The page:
Israeli Prime Minister Ehud Olmert may order a state inquiry into the Lebanon war, Channel 1 Television reported on Wednesday, a move that could trigger a political and military shake-up.
The station said Olmert was “considering favorably” setting up a state inquiry commission to review the handling of the offensive against Hezbollah. Such a body, usually chaired by a supreme court judge, has wide powers and holds public hearings.
A government official said Olmert had discussed with the attorney general the types of commissions that could examine the war and would probably make a decision by Thursday evening.
“He got the various recommendations from the attorney general today and is certainly looking at all the different implications,” the official told Reuters.
“He is not opposed to it,” the official said, when asked about the state inquiry.
Other officials have previously indicated Olmert did not want the country to get bogged down in a major inquiry, but criticism has mounted over the conduct of the 34-day war in the wake of a truce that took effect last week.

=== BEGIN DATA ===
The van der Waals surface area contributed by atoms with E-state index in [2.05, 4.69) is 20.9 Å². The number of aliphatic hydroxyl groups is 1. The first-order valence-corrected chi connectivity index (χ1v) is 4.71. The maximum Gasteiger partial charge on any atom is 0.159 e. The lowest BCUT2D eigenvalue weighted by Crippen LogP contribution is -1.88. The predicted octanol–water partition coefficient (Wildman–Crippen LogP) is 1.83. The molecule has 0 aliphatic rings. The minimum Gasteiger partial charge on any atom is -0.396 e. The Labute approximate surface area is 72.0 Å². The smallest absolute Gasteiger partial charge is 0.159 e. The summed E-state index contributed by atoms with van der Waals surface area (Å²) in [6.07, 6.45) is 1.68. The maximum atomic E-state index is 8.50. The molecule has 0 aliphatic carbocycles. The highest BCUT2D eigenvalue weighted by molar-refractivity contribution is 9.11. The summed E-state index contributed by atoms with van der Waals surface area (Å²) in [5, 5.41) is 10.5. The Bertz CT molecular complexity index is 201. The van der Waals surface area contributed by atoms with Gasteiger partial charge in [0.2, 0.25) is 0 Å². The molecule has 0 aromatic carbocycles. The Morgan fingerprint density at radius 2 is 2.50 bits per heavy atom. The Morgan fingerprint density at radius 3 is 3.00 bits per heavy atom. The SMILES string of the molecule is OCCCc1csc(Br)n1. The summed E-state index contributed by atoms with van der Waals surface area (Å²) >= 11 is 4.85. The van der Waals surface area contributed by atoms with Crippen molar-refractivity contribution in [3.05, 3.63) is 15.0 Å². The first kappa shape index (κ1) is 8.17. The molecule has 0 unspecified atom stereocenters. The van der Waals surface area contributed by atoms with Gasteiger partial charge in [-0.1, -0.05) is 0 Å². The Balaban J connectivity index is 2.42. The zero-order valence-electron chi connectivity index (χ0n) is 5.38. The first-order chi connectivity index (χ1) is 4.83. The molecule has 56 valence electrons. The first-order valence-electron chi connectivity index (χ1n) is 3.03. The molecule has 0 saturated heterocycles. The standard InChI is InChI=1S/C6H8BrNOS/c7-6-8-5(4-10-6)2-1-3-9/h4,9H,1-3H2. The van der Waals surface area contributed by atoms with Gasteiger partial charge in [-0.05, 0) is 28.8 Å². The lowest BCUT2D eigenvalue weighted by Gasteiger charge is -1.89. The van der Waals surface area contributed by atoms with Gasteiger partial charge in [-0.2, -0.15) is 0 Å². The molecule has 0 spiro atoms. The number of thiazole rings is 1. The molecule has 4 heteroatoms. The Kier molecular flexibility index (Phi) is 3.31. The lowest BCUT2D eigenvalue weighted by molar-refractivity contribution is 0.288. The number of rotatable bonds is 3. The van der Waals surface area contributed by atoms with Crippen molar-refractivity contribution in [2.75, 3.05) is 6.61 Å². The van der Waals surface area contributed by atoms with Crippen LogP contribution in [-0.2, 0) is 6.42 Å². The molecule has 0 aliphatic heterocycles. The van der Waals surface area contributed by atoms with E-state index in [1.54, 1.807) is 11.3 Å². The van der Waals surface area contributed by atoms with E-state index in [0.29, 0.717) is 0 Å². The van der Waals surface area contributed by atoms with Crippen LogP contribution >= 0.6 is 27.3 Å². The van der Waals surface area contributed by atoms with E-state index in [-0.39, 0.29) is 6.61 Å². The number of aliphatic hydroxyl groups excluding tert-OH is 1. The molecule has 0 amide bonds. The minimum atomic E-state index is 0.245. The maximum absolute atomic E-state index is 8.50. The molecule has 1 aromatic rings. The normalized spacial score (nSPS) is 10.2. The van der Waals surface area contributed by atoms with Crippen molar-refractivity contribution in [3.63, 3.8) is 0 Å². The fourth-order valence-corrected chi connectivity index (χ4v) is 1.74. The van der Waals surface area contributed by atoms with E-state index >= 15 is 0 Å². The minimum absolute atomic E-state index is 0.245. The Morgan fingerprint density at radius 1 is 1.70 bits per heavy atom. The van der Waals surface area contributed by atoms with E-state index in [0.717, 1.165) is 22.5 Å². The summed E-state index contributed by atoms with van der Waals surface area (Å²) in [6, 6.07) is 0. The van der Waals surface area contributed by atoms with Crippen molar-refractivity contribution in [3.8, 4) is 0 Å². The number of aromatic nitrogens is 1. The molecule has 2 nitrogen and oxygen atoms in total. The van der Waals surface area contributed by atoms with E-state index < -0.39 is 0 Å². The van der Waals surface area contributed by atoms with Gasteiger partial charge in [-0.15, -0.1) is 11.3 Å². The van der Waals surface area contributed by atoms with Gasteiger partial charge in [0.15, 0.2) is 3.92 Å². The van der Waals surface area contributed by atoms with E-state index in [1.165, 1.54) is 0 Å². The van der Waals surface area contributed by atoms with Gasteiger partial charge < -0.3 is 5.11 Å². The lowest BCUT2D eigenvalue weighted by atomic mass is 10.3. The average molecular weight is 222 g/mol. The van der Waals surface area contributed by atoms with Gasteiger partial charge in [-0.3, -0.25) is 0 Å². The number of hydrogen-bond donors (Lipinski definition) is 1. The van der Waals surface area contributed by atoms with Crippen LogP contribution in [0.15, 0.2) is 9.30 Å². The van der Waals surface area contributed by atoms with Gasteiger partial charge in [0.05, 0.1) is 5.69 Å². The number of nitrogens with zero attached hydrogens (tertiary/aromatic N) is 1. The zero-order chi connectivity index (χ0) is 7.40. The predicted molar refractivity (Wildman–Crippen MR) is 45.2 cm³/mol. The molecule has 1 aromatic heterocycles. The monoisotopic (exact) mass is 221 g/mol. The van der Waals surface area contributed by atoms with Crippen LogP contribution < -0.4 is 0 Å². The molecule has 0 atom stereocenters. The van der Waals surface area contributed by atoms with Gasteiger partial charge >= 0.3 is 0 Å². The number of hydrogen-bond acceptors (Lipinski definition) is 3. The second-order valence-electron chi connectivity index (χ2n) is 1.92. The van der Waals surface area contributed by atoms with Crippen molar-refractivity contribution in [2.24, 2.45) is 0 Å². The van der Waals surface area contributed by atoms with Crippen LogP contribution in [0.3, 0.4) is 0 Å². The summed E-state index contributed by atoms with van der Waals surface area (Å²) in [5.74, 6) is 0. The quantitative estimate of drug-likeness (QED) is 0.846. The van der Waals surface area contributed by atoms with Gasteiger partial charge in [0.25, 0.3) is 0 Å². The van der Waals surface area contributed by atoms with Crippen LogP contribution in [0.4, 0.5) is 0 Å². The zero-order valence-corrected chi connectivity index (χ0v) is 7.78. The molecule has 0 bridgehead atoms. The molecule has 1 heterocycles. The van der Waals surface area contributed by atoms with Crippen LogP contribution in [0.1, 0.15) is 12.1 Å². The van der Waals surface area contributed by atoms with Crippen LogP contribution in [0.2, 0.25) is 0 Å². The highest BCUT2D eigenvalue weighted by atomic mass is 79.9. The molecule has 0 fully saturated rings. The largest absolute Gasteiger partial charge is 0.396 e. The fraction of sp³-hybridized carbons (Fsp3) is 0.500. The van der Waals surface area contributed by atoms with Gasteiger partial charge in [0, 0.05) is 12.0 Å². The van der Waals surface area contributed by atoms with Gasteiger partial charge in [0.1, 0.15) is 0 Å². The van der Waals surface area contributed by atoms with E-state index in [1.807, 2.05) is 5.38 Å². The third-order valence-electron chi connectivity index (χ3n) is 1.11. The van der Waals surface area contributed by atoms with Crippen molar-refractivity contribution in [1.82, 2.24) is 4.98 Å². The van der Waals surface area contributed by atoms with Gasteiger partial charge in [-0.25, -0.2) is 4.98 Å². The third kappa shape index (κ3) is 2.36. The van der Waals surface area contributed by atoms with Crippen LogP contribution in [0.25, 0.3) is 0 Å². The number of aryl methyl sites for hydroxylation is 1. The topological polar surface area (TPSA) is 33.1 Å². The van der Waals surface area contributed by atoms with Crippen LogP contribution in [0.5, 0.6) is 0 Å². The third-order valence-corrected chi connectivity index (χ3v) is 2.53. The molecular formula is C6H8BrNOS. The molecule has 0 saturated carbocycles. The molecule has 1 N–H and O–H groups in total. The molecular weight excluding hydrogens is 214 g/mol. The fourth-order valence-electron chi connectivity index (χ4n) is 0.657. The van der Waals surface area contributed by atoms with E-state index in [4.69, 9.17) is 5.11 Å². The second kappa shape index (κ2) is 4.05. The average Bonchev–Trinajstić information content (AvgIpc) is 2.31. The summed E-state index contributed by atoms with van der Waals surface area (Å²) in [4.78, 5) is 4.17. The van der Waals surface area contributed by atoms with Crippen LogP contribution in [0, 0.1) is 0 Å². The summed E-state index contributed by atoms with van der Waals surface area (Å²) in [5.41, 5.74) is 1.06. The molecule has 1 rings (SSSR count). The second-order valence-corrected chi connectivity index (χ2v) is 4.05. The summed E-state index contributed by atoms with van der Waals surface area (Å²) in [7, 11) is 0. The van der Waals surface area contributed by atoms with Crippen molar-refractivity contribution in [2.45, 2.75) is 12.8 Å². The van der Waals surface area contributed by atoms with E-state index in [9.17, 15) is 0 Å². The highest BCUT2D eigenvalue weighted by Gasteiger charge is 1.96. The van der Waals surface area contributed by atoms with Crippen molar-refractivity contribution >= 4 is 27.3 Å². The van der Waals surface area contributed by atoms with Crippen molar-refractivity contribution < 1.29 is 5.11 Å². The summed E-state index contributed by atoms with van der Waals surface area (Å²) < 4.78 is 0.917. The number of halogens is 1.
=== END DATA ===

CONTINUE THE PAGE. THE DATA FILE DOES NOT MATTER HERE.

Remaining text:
Army reservists have said the military was ill-prepared for the conflict and indecisive in the campaign. Some critics have called for Olmert and Defense Minister Amir Peretz to quit after the military failed to crush Hezbollah.
A state inquiry commission has subpoena and investigative powers and usually sits for months. Its recommendations are non-binding but are made public, making their adoption by the government nearly certain.
Other commissions have lesser powers.
State inquiry commissions into Israel’s past wars have forced the resignation of top officials and military leaders.
In the wake of Israel’s 1982 invasion of Lebanon, the Kahan commission’s recommendations led to the resignation of then defense minister Ariel Sharon over the massacre of Palestinians in two refugee camps by Israel’s Christian militia allies there.
That commission found Sharon indirectly responsible for the killings, findings he rejected.
Israel launched its offensive last month against Hezbollah after the guerrilla group abducted two soldiers and killed eight others in a cross-border raid on July 12. The war killed nearly 1,200 people in Lebanon and 157 Israelis.